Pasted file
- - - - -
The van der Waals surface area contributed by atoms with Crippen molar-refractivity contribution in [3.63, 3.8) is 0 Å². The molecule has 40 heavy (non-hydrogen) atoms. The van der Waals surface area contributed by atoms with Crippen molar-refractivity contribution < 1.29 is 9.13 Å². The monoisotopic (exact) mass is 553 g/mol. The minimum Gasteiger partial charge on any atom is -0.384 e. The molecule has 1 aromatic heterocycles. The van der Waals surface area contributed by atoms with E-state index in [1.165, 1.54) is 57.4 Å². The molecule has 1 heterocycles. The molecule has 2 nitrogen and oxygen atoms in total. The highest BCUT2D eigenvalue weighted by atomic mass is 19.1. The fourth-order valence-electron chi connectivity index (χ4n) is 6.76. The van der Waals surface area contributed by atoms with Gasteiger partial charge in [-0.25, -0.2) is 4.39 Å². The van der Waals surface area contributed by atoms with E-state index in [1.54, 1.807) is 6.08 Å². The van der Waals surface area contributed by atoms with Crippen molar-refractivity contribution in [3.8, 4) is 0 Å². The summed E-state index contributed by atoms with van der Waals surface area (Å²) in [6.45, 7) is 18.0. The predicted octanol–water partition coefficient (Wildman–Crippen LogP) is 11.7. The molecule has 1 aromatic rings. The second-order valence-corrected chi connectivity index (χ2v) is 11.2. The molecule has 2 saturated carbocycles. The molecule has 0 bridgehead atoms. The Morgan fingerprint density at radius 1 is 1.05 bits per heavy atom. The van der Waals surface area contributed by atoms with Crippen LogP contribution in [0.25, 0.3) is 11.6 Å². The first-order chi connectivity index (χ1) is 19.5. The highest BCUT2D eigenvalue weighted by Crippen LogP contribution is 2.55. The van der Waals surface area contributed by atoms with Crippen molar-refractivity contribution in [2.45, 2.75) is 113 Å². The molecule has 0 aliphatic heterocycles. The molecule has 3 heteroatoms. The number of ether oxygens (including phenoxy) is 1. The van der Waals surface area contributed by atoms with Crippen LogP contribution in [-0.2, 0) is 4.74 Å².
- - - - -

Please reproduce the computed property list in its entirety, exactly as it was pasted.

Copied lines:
The van der Waals surface area contributed by atoms with Crippen molar-refractivity contribution in [3.63, 3.8) is 0 Å². The molecule has 40 heavy (non-hydrogen) atoms. The van der Waals surface area contributed by atoms with Crippen molar-refractivity contribution < 1.29 is 9.13 Å². The monoisotopic (exact) mass is 553 g/mol. The minimum Gasteiger partial charge on any atom is -0.384 e. The molecule has 1 aromatic heterocycles. The van der Waals surface area contributed by atoms with E-state index in [1.165, 1.54) is 57.4 Å². The molecule has 1 heterocycles. The molecule has 2 nitrogen and oxygen atoms in total. The highest BCUT2D eigenvalue weighted by atomic mass is 19.1. The fourth-order valence-electron chi connectivity index (χ4n) is 6.76. The van der Waals surface area contributed by atoms with Gasteiger partial charge in [-0.25, -0.2) is 4.39 Å². The van der Waals surface area contributed by atoms with E-state index in [1.54, 1.807) is 6.08 Å². The van der Waals surface area contributed by atoms with Crippen molar-refractivity contribution in [3.8, 4) is 0 Å². The summed E-state index contributed by atoms with van der Waals surface area (Å²) in [6.45, 7) is 18.0. The predicted octanol–water partition coefficient (Wildman–Crippen LogP) is 11.7. The molecule has 1 aromatic rings. The second-order valence-corrected chi connectivity index (χ2v) is 11.2. The molecule has 2 saturated carbocycles. The molecule has 0 bridgehead atoms. The Morgan fingerprint density at radius 1 is 1.05 bits per heavy atom. The van der Waals surface area contributed by atoms with Crippen LogP contribution in [0.25, 0.3) is 11.6 Å². The first-order chi connectivity index (χ1) is 19.5. The highest BCUT2D eigenvalue weighted by Crippen LogP contribution is 2.55. The van der Waals surface area contributed by atoms with Crippen molar-refractivity contribution in [2.45, 2.75) is 113 Å². The molecule has 0 aliphatic heterocycles. The molecule has 3 heteroatoms. The number of ether oxygens (including phenoxy) is 1. The van der Waals surface area contributed by atoms with Crippen LogP contribution in [-0.2, 0) is 4.74 Å².